Perenjori, kangaroo dog’s, a couple of beer’s, and is that a gun in your hand or are you just happy to see me?
DISPUTE OVER DOG, SEQUEL TO BEER PARTY. Murder Finding at Inquest.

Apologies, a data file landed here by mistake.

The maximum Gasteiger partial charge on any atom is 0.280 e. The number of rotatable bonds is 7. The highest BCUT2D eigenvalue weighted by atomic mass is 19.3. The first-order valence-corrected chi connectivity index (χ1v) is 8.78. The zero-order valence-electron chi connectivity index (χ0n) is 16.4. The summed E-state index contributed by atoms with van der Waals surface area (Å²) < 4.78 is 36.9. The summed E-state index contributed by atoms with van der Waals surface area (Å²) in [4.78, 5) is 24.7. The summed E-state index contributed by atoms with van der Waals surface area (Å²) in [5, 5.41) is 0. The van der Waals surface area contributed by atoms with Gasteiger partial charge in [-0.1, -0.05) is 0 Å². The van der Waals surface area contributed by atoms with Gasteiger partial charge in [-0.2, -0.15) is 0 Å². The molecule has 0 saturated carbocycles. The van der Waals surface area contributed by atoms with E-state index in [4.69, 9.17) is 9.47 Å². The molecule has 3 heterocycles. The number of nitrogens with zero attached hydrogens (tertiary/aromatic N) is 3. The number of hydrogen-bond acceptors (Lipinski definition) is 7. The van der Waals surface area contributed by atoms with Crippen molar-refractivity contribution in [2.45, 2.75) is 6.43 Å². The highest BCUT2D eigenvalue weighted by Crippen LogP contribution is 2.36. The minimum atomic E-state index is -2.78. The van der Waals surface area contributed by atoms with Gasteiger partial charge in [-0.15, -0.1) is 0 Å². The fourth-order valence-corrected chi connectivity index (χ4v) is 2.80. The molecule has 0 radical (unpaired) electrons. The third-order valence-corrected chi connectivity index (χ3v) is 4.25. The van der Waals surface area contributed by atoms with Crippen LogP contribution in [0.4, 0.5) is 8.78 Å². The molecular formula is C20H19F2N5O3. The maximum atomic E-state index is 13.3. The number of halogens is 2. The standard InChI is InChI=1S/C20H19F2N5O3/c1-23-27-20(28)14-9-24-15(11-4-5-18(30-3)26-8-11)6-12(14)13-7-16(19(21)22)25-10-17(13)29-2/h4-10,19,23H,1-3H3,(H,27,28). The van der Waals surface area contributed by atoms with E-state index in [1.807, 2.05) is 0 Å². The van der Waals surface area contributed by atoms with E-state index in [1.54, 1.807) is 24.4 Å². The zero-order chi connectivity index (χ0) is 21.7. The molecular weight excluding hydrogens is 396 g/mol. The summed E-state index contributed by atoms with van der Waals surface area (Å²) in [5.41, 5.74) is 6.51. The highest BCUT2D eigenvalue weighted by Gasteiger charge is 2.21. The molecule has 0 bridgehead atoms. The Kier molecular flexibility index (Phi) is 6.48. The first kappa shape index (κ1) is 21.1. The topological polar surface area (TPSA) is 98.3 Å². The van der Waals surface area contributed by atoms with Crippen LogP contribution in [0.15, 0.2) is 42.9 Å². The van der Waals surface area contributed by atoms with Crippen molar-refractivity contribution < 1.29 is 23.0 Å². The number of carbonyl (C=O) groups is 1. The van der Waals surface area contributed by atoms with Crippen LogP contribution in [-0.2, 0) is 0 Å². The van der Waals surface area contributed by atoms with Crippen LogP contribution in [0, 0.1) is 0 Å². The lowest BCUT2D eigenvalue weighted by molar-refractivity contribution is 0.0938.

PERENJORI, Feb. 16— A finding of murder was recorded against the clearing contractor Edward Patrick Minorgan (45) it the inquest conducted at Perenjori today by the District Coroner (Mr. G. A. Eastaugh, R.M.) on the body of John Hyland (about 50). Hyland was shot at Minorgan’s camp at Mullaroola Well, near Bowgada, on February 4, and died in theDalwallinu Hospital two days later. The shooting was the immediate outcome of a dispute over the ownership of a kangaroo dog subsequent to a drinking party con- tinued from the previous night. Minorgan, who was present in custody, elected not to give evidence. He was represented by Mr. M. Graham, while Detective Sergeant Doyle had charge of the police case. Dr. H. R. Pearson, of Goomalling, who conducted the post-mortem examination, said that death was consistent with a gunshot wound in the hip. Deceased had apparently been fired at from a gun’s length away. A gunshot injury to the wrist had no connection with the hip wound. Death was primarily caused by gangrene setting in after Hyland had received the shot, in the hip. In reply to Mr. Graham witness said that had Hyland’s leg been amputated as soon as the injury was sustained he might have had a chance of living, but he was of opinion that the treatment of the leg prior to death had been the correct line of treatment. Dr. Kathleen Phipps, district medical officer at Dalwallinu, deposed that Hyland was admitted to the Dalwallinu Hospital early on the morning of February 5, just after midnight. He had a gunshot wound at the top of the leg about an inch in diameter. There was also a very ragged wound at the back of the leg. At 2 p.m. on the following day the patient’s condition rapidly grew worse owing to gangrene setting in, so she decided to amputate the leg, and sent for Dr. Pearson. However, Hyland sank so low that an operation was out of the question and death occurred about 5 p.m. before the arrival of Dr. Pearson. Evidence of Accidental Death. At this stage Detective Sergeant Doyle intimated to the Coroner that he feared a conspiracy, as to the evidence to be given by some of those who were at Minorgan’s camp. Herbert Waugh, a clearing contractor, of Mulluroola, said that on the afternoon of February 3 he went to Morawa with Minor- gan, Mrs. Minorgan, and a man named Edward Thomas. After having one or two glasses of beer they left with a case of bottled beer. Before their ar- rival back at the camp between 10 p.m. and 11 p.m. a dozen bottles were con- sumed. Further drinks were partaken of at the camp, Hyland joining in. On the following morning he heard Hyland and Minorgan haying an argu- ment in a bush shed outside Minorgan’s camp, about a dog. Hyland wanted to take a dog named Traveller away, and Minorgan told him he could not take the dog away as he (Hyland), had given it to Mrs. Minorgan, adding, ‘I will shoot it first.’ Hyland replied, ‘Well, shoot it.’ Witness then heard a shot, and investigating found Hyland on the ground. Min- organ was standing four or five yards away with a gun in his hand. Hyland said, ‘I am shot!’ Mrs. Minorgan, coming on the scene, said, ‘What have you done?’ Minorgan replied that he was going to shoot the dog and Hyland, stepping in the way, had received the shot instead. Minorgan and Hyland were rather in- toxicated. The Coroner: You had a full view of what was going on? A table was in the way. As a fact you could have seen every thing? It did not concern me. It was only a row about a dog. Walter Brown, a railway employee, said that between 2 p.m. and 3 p.m. on Feb- ruary 4, he was called to the PerenjoriHotel by Mrs. Minorgan to render first aid to Hyland. who was lying on a motor truck. Hyland told him that when he was sitting in a camp Minorgun had approach- ed him saying, ‘You might as well haveone before you leave ‘ and thereupon shot him in the thigh. Hyland also held up his wrist and said that Minorgan had fire another shot at him. ‘Not Given a Dog’s Chance.’ John Robert Sharp, a farmer, of Bowgada, said that about 8 p.m. on February 4 he left Perenjori with Mrs. Minorgan and two other men in a motor car for the Dalwallinu Hospital with Hyland. They reached their destination about mid-night. At Perenjori Hylund said that he had been leaving Minorgan’s camp with a dog, and when about 80 yards away Minorgan fired at the dog with the re- sult that he received a wound in the wrist. He then returned to the camp and asked Mrs. Minorgan to give ‘him a lift into town. While he was waiting he sat on a case. Minorgan came to him and said ‘Take another one!” and fired from three yards away. Hylund said that the shot was fired so close that it lit up his trousers. He further told witness that he was not given a dog’s chance. Richard Brian Fullarton, butcher at Perenjori, who also spoke to Hyland at the Perenjori Hotel after the shooting, gave corroborative evidence. In addition, Hyland told him that Minorgan’s party had been to Morawa and had got on the spree. was also shot in the hip, but not seriously. going Jack?’ I said, ‘I am going to Perenjori’ and Mrs. Minorgan said ‘I will give you a ride in.’ Just then Minorgan came on the scene carrying a shot gun and said. ‘You had better stop another.’ and fired point blank at me about three yards away shooting me through the thigh. He did not give me a dog’s chance.” Delay in Reaching Hospital. The Coroner: I want to find out the reason for the delay in getting Hyland to hospital McArthur, recalled, said that difficulty was experienced in raising Dr Hough at Morawa. and owing to Sharp going back to Morawa to replace his truck with a car to take the party to the hospital. Further, Dr. Hough had to come 26 miles from Morawa. The party left for Dalwallinu after seven p.m. The Coroner: Why wait for Dr. Hough —The nearest medical attention was there. Helen Davies. matron of the Dalwallinu Hospital, said that Hyland told her that he had been shot by a man to whom he had given the choice of one of his pups. He had been away for some time and when he returned the man wanted to alter his choice. Hyland added that he refused, and was taking the dog away to chain it up when a shot was fired which hit the dog in its back and him in the wrist. When he went to collect his belongings at the camp the argument about the dog was resumed and the man said, ‘You had better stop another one, and let him have it. Hyland said further that he thought his leg was blown off. At the time he made the statement he did not know that he was dying. Minorgan. on being called, said, “I do not want to give evidence or answer any questions.” Mrs. Minorgan (stepping forward from the back of the Court): Don’t, Ned! Detective-Sergeant Doyle (to Minorgan): Why? — I might incriminate myself. The Coroner then delivered his finding of murder, and Minorgan was committed for trial. – The West Australian (Perth, WA : 1879 – 1954) Friday 17 February 1928